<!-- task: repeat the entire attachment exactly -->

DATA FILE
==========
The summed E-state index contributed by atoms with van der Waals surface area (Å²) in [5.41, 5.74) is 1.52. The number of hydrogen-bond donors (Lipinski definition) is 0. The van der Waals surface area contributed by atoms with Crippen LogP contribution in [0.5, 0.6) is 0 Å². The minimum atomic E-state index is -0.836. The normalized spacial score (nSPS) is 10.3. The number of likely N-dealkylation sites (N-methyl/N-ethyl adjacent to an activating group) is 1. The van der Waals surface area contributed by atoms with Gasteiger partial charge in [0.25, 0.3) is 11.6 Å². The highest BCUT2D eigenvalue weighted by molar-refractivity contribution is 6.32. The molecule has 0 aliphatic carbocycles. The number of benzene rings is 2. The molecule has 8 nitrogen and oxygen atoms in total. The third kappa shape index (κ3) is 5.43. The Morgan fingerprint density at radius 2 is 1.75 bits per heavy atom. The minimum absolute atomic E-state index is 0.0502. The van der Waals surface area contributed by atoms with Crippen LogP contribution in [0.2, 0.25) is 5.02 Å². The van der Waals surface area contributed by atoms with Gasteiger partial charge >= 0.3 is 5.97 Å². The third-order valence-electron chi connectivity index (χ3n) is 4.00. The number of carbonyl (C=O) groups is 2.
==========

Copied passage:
The summed E-state index contributed by atoms with van der Waals surface area (Å²) in [5.41, 5.74) is 1.52. The number of hydrogen-bond donors (Lipinski definition) is 0. The van der Waals surface area contributed by atoms with Crippen LogP contribution in [0.5, 0.6) is 0 Å². The minimum atomic E-state index is -0.836. The normalized spacial score (nSPS) is 10.3. The number of likely N-dealkylation sites (N-methyl/N-ethyl adjacent to an activating group) is 1. The van der Waals surface area contributed by atoms with Gasteiger partial charge in [0.25, 0.3) is 11.6 Å². The highest BCUT2D eigenvalue weighted by molar-refractivity contribution is 6.32. The molecule has 0 aliphatic carbocycles. The number of benzene rings is 2. The molecule has 8 nitrogen and oxygen atoms in total. The third kappa shape index (κ3) is 5.43. The Morgan fingerprint density at radius 2 is 1.75 bits per heavy atom. The minimum absolute atomic E-state index is 0.0502. The van der Waals surface area contributed by atoms with Crippen LogP contribution in [0.2, 0.25) is 5.02 Å². The van der Waals surface area contributed by atoms with Gasteiger partial charge >= 0.3 is 5.97 Å². The third-order valence-electron chi connectivity index (χ3n) is 4.00. The number of carbonyl (C=O) groups is 2.